Google's recent update of its Gmail app made archive the default setting, encouraging its users to save their email, literally, forever.
This may mean a doctor's message about a medical condition, a love note, or a conversation about an employer or neighbor or with a therapist, may be preserved for decades and, consequently, is left forever at risk.
Gmail app users haven't lost the option of deleting an email. But in its redesign of the Gmail app, Google is nudging users awayfrom the delete option.
Accepting archive as the email default requires blind faith that the account won't be breached either next week or 30 years from now. It requires faith that the data won't be mined in new ways by Google, beyond ad targeting, or by some successor firm. It also means having faith that somehow the new love in your life won't stumble upon old messages to lost loves.
Unless users go into general settings and tap some switches, the trash icon won't appear on the app tool bar. While this design change in Gmail is easily undone, many may not bother and herein lies the problem.
Users should manage their email and consider what it is they wish to keep and not just give in to the ease of defaulting to archive, advise email management and security professionals.
Michael Harold, CTO of ArcMail, an email archive and management firm, said "it's to Google's benefit to capture everything that comes through the system for purposes of analytics."
"It's a business, and information is the business, and the user is actually the product," Harold said. "So if that's not an issue for you as an individual, it's nothing at all," he said.
But if you want to make sure that old messages don't show up for whatever the reason, Harold advises Gmail users to maintain control over their email. For businesses users, there are options, such as through Google's Vault, of managing retention policies.
Andrew Storms, director of security operations for Tripwire, a security firm, says he will delete or consciously archive an email. He doesn't default. "I try to make a decision about every email," he said.
Storms said his personal rule is to delete anything he would not want out in the public. He doesn't assume the safety of anything, and that includes the possibility that authentication systems won't somehow be breached.
"For me, being a security professional, it's more about the unknown," Storms said.
In considering the Gmail app changes, Richard Kline, a professor at Pace University's Seidenberg School of Computer Science and Information Systems, said Google has been paying a lot more attention to design and aesthetics lately.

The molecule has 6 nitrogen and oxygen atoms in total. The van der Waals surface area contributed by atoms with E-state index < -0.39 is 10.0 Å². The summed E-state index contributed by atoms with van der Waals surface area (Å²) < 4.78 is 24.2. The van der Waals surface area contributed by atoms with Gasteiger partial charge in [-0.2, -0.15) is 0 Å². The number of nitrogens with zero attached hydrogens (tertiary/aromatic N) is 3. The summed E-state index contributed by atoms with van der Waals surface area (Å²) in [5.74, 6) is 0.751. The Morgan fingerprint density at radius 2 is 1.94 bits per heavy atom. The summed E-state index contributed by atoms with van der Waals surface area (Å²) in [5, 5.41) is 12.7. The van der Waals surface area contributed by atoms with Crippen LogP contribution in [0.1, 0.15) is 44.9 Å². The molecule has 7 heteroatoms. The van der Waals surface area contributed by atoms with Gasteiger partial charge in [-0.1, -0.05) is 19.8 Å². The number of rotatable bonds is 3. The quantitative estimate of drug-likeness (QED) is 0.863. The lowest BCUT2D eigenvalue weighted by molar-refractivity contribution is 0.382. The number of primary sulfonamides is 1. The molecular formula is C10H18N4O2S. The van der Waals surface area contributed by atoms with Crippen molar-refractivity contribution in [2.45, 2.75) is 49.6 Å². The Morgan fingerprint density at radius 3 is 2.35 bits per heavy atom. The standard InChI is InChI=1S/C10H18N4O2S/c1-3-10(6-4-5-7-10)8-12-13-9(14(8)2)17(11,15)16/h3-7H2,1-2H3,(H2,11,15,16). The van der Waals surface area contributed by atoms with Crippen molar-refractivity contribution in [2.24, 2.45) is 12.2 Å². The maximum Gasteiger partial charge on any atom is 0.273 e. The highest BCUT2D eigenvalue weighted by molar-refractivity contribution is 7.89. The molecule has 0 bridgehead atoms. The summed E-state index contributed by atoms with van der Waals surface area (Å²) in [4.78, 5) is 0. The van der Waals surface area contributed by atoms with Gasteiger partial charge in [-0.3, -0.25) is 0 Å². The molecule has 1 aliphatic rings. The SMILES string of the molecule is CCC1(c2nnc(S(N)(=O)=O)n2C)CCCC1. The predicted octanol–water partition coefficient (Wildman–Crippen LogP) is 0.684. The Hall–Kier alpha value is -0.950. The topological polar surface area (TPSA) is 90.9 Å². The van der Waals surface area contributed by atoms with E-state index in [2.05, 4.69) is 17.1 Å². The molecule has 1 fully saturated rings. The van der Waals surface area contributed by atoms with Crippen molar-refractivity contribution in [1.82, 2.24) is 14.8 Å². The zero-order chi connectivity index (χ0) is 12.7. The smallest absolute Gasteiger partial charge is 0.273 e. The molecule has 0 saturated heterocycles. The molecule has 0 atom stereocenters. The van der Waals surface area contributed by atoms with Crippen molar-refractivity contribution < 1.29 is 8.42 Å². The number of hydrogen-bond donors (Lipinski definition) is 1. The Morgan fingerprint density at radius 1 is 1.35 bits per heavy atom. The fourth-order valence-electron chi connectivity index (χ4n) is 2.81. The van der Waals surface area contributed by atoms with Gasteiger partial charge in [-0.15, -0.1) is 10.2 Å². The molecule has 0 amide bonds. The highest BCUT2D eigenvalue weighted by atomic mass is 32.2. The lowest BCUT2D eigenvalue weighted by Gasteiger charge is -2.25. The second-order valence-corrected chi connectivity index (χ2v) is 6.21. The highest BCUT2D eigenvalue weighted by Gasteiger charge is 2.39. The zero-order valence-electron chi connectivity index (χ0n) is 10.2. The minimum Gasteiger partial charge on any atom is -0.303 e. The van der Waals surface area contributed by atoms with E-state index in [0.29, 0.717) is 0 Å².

While Google has been encouraging people to archive rather than delete for a long time, Kline said the interface change may be an effort to provide the most important features in a way that is still useable on a small screen.
The best evidence that usability was a major driver in Google's app redesign, said Kline, is that the Web interface has remained the same, with the archive and delete buttons next to each other.
Kline said there is appeal to the idea of archive default. Rather than prompt people to consider whether something should be kept, "they tried to provide a mechanism by which you just save everything" while making it easy to search for it later.
Kline said he manages his email, and deletes messages he does not believe should be saved. But he suggest a middle road for Google, and that's a check-off option for keeping an email in the inbox for 60 days before it's automatically deleted, something he said would be useful for short-lived discussions.
For those who want to delete messages, Google says email will remain in trash for approximately 30 days before the trash is automatically emptied and permanently deleted. But Google also points out that it may take up to 60 days for the message to disappear from its active services. The email may also remain on Google's backup systems "for an additional period of time," the company says.
Patrick Thibodeau covers cloud computing and enterprise applications, outsourcing, government IT policies, data centers and IT workforce issues for Computerworld. Follow Patrick on Twitter at @DCgov or subscribe to Patrick's RSS feed . His e-mail address is firstname.lastname@example.org.